Christie Pits Film Festival’s summer-long Dynamic Duos series continues Sunday, August 11th with one of the most iconic duos of documentary film history, Grey Gardens (1975). The film captures the relationship between Edith Ewing Bouvier Beale (Big Edie) and her daughter Edith Bouvier Beale (Little Edie), former high society socialites who live a reclusive life in the titular run-down mansion, Grey Gardens. Paired with Grey Gardens are the short films Neighbours, the pioneering Canadian animation classic directed Norman McLaren, and Glitter’s Wild Women, directed by Roney. Glitter’s Wild Women tells the story of Sophie and Hannah, two sisters living in isolation from the rest of the world who set out to make a movie, and premiere it at their stage home-made film festival.
We sat down with Roney to discuss her film.
This year’s festival theme is titled Dynamic Duos. Glitter’s Wild Women combines the mundane everyday concerns of your sister protagonists with surrealistic supernatural/horror elements in a way that really sets them apart - what was the genesis of this wonderfully bizarre duo?
There are many things to credit for the genesis of this duo. I think one of the biggest reasons I wanted to do a surrealistic supernatural film is because those are the kinds of films I enjoy trying to figure out the most. It’s also where my head goes to when I’m listening to music and walking, or washing dishes, or not paying attention to people, or biking (though I should be paying attention to the road). I’ll come up with a story and there’s usually something dumb going on in my head, like glowing mushrooms. I’ll try to come up with a world like ours but just slightly more surreal with very real, human elements like pride, ownership, co-dependence, family, love, and murder.
I say human, but the next two things I have to credit aren’t human. I stare at my partner’s cats a lot when I’m working from home. One is very outgoing, buoyant, always up for adventure. A textbook cat. The other is a bit on the shy side, very co-dependant, can’t-ask-for-attention-but-needs-it sort of cat. They live with two humans in a vessel. They make me laugh a lot, without really saying much. I thought they’d be a good foundation to build off of for what would become Sophie and Hannah: bizarrely out of place, but completely in their element. Also, the cats can see at night and jump very high. Superpowers.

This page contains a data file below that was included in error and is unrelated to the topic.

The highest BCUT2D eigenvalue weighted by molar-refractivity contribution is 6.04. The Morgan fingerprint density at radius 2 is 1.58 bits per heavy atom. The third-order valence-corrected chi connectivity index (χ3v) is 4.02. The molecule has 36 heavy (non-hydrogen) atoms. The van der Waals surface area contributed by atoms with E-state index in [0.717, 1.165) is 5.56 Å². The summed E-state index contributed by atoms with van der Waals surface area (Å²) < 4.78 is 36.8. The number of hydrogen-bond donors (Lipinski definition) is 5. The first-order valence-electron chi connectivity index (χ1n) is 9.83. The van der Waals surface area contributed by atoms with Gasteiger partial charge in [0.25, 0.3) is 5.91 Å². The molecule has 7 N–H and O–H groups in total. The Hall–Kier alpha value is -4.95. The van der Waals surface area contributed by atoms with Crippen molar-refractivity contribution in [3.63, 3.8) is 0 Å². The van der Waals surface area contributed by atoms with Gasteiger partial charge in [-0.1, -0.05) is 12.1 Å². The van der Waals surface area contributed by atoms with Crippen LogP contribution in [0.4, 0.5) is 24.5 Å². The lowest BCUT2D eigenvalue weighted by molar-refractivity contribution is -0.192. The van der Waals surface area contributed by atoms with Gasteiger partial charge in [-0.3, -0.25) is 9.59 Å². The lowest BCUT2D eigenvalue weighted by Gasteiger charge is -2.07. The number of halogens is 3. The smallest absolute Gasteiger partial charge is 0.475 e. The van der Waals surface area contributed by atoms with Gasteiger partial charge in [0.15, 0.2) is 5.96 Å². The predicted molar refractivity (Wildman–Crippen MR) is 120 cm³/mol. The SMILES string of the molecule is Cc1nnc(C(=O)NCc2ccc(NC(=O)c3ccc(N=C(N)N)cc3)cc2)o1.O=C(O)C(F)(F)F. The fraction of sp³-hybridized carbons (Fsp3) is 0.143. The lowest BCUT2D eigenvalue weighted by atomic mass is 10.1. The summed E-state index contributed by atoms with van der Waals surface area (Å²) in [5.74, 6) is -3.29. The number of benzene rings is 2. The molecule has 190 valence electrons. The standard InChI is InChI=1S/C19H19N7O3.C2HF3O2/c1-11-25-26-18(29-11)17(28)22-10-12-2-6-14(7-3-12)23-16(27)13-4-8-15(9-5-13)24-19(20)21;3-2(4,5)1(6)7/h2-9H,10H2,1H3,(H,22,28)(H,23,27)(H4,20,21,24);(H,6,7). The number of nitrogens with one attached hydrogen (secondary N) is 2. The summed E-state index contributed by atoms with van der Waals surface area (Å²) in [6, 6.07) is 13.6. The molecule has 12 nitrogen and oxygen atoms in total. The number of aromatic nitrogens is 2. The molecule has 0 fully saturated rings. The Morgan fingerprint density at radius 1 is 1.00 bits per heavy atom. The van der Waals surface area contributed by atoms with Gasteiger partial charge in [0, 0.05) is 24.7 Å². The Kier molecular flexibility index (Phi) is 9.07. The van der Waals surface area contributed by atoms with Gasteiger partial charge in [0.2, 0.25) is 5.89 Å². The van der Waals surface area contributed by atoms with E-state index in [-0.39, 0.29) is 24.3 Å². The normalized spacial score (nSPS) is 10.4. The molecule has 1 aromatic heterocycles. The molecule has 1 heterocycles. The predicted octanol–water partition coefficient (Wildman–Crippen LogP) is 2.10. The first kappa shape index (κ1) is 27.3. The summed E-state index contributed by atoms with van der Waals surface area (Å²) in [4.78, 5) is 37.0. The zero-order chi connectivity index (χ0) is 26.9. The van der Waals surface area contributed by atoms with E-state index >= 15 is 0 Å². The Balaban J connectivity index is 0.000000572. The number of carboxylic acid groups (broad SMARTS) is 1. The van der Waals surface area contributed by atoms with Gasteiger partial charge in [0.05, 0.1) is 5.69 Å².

Glitter's Wild Women features references to the pulpy biker film Angel's Wild Women (1972). Can you tell us more about the relationship between this cult classic and your film?
When I was writing GWW, I was going through a phase of streaming psychotronic cult films from the seventies purely out of curiosity. I was quick to notice a pattern of tacky misogyny that all of these films held dearly to their cocaine-fuelled hearts. Angel’s Wild Women was a particular stand-out for me, because while the story was completely sexist and offensive towards women of all backgrounds, the director did this thing where he would give his female characters some kick ass line and a close-up to deliver it and it felt… good? I thought it would be cool (and funny) for the characters to watch these films and admire them while living a life that completely juxtaposes the misogynistic lens that a film like Angel’s Wild Women uses. It sort of felt like I was changing the narrative.
What made you choose glitter (of all things!) as your protagonists' strange crop and the source of their supernatural power?
When I was writing GWW, I was broke. I knew I didn’t have the kind of money for inserting CGI glowing space mushrooms into the film, so I had to use my imagination. I thought about glitter, how fun it looks and how cheap it is. Since this story was mine, making me God, I included a key element to the space mushrooms: when they are handled and taken out of the forest, they turn into something familiar to us… like glitter. Boom. We just saved two grand.
Your film is paired with the iconic documentary Grey Gardens, which much like Glitter's Wild Women documents the lives of two eccentric women living on the margins of society. What made you decide to situate your story in relative isolation?
I think putting your characters in isolation gives you more room to play with bizarre personalities. If you take out the influences of everyday life, down to carrying a smart phone, you can really have fun creating your characters’ motivations, struggles, fears, and wants. They’re human, but if you take them away from humans they become more so. If you give them an environment entirely their own, without anybody there to tell them what to do or who to be, they develop a confidence that is second nature. It’s honestly more fun to write Sophie and Hannah because they grew up in isolation.
We hear you're developing Glitter's Wild Women as a feature. Can you tell us about the process of expanding a short film into a full-length film?
It’s very, very, hard. My word! The biggest struggle is shaving off all of the dead weight ideas that have piled up in my head. There are so many different avenues the feature can go down because there’s so much more time on the clock. If you have any advice, please share.
Who is your favourite cinematic duo, and why?
Lindsay Lohan and Lindsay Lohan in The Parent Trap when they’re forced to sleep in a STUNNING cottage at an away camp and discover that they BOTH love Oreo cookies dipped in peanut butter.
Glitter’s Wild Women screens alongside Neighbors (Norman McLaren, 1952) and Grey Gardens (Albert Maysles, David Maysles, Ellen Hovde & Muffie Meyer, 1975) on August 11th at Christie Pits Park.